After a two-year hiatus caused by the Covid pandemic, in February I returned to opera photography at the dress rehearsal for Opera Southwest's production of Frida, based on the life of Mexican painter Frida Kahlo (1907-1954). The opera premiered in 1991, and since then has been produced at the American Repertory Theater (Cambridge, MA), the Brooklyn Academy of Music, Houston Grand Opera, and many others.
During the 2.5 hour production I shot over 2,000 images, and winnowed them down to about 400 which are available for viewing at my photography website, Todos Juntos Photography, here. For this blog post, however, I'll just share a brief synopsis and selected images from the production.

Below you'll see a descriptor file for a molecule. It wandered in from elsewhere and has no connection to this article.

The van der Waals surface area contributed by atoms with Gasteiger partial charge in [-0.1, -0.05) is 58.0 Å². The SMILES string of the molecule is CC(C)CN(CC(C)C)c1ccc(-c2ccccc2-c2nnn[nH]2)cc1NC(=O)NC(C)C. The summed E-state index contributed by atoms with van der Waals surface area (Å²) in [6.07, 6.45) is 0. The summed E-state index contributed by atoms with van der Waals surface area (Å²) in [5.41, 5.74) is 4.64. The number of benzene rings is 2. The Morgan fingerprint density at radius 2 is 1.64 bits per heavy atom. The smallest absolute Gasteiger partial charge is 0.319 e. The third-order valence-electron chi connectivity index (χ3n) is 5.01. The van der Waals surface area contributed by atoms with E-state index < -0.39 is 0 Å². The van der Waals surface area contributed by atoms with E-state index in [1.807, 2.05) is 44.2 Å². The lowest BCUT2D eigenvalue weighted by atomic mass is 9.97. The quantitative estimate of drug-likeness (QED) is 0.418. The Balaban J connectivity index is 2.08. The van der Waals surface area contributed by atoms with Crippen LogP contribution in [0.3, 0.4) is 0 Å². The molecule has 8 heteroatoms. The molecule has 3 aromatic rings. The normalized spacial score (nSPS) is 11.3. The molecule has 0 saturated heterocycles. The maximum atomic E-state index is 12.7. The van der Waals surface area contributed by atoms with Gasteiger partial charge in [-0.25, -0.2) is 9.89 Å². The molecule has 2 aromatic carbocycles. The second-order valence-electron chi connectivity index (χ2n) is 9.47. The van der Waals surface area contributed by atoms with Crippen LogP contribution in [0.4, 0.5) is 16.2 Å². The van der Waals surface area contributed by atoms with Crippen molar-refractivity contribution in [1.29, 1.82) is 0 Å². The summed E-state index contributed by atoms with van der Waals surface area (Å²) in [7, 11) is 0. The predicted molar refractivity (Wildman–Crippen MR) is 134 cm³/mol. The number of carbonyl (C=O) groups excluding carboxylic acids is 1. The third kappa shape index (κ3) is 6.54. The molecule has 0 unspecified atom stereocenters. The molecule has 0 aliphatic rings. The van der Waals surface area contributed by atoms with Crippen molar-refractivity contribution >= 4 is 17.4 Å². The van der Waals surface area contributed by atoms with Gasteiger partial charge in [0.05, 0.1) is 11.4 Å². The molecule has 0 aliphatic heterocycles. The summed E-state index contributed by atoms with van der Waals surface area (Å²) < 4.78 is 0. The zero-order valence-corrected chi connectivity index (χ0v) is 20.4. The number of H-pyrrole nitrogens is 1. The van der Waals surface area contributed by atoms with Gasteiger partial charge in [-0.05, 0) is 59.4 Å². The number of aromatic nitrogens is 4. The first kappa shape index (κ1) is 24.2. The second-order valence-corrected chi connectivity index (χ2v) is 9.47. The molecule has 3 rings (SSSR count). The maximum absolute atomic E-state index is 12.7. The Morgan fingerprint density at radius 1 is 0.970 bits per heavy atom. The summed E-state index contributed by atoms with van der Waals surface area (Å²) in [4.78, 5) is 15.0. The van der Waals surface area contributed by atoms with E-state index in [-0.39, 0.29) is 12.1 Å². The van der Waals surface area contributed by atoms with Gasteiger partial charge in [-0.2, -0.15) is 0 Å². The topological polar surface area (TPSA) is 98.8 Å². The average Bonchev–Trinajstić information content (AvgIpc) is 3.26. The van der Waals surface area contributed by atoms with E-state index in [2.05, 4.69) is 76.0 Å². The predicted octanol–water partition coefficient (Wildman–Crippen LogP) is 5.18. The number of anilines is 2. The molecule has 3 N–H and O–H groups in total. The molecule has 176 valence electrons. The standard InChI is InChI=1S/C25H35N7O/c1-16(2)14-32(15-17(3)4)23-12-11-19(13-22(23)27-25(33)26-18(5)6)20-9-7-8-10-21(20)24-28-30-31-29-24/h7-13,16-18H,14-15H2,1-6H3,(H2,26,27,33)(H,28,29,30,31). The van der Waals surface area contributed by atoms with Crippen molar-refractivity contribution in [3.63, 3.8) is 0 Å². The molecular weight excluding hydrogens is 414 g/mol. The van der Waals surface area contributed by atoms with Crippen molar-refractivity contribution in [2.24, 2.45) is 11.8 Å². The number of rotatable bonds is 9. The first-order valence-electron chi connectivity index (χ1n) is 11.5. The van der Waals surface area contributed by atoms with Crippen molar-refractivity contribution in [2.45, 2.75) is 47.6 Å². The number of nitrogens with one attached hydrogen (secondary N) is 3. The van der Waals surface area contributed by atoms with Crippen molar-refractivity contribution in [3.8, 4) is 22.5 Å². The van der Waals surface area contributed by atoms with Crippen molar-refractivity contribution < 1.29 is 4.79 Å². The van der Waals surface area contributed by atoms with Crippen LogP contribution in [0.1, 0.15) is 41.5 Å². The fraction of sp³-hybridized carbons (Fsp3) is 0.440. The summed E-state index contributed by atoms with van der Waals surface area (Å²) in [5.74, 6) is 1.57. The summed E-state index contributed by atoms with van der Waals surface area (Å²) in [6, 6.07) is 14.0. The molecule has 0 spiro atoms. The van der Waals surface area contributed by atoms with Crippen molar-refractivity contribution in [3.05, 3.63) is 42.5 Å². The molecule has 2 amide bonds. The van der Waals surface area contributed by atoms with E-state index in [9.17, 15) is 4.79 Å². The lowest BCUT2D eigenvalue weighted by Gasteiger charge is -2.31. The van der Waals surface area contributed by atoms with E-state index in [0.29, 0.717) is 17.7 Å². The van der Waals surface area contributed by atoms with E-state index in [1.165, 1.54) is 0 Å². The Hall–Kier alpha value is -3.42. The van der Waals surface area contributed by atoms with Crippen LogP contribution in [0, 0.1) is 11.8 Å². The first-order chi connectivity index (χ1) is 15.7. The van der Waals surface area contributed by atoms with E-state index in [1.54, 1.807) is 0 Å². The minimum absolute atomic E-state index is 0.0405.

The opera opens with a dramatic image of three muertes (death figures from Mexican folklore) wearing calaveras (skull masks), who reappear throughout the opera.
The opera then chronicles Frida's life from her schoolgirl-hood . . .
. . . to her first encounter with death in the form of a peasant woman's dead child . . .
and the awakening of her social consciousness in the Zapatista movement.
At age 18 she was in a bus accident that left her severely injured and in lifelong pain.